With recovered vision, one can look around within the hut. The couch of refuge, raised some six inches above the floor, is the bed by night, the sitting-place by day. Against the wall at the left hand, and directly opposite the door, is a box-like cupboard, along whose top are ranged pictures of grotesque Buddhist gods, before whom are little brass cups full of offerings, millet or oil, in which is standing a burning wick. Beside the door is a shelf loaded with fire-blackened pots and kettles. Branches of birch for fuel are thrown beneath. On the far side of the room, three black lambs, fenced off by a wicker barricade, are huddled together, quietly sleeping.
Seated beside the fire close by is the girl of nineteen who has just saved you from asphyxiation. The long fur-lined working-dress, common to all ages and sexes of Mongols, is buttoned on her left side with bright brass buttons, and is belted in with a sash. She has not the padded shoulder-humps, nor the spreading hair arrangement, which gave to her mother, who welcomed us, so weird an appearance. Her complexion is swarthy like an Indian's, not the chalky Chinese yellow, and she has red cheeks and full red lips. Her eyes are large and black. The rest of the party have stayed a moment outside to ask about hay; and water. You have made this solitary and awkward entrance. The girl has no more notion than a bird who the strange man of another nation may be, who has stumbled into her home. But it does not trouble her in the least. For a moment she looks you over calmly, with a smile of amused curiosity, rolling and wringing with her fingers a lambskin which she is softening. Then composedly she bids you the Mongol welcome, "Sein oh!" and holds out her hand. Her grip is as firm and frank as a Siberian's.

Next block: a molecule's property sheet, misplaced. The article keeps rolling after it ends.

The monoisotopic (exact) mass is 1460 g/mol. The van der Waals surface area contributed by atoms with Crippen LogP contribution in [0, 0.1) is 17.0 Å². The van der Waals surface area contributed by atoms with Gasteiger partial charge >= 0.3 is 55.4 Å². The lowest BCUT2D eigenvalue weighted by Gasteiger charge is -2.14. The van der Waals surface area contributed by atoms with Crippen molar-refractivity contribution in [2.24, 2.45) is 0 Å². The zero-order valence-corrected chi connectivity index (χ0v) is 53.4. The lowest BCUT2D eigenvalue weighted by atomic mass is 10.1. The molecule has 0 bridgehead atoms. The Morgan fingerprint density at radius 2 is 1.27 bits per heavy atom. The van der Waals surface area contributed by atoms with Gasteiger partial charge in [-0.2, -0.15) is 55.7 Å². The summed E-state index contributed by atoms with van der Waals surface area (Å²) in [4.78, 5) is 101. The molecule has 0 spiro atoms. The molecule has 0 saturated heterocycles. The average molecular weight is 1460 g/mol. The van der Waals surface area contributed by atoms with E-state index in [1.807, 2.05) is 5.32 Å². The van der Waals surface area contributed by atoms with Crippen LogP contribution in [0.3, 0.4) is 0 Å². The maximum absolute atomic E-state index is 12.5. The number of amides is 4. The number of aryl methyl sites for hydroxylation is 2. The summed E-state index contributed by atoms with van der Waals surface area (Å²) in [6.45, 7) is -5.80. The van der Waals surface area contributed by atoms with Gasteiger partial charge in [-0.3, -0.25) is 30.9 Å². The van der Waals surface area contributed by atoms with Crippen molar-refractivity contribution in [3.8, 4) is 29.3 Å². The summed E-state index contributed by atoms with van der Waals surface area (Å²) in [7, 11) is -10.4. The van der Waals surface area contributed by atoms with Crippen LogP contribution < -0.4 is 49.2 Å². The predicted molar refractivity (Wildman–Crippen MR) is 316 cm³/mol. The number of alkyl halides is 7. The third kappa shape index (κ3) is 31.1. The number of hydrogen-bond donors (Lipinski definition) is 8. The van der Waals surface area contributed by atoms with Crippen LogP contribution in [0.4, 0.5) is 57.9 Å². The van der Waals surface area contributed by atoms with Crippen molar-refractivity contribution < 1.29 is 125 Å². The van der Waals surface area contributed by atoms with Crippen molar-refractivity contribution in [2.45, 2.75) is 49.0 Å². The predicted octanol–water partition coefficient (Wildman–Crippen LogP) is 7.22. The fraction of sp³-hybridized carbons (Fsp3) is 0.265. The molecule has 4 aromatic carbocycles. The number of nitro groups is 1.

Now Alexsimevich comes tumbling through the door, and next Andre. Both are used to these huts, and artistically stoop below the smoke-line. All our impediments---blankets, furs, pots, kettles, bread-bag, rifles---are heaped in a mound within the space between the couch and the tethered lambs. The girl has not stirred from her work. "They are friends of yours, then, Alexsimevich?" you ask.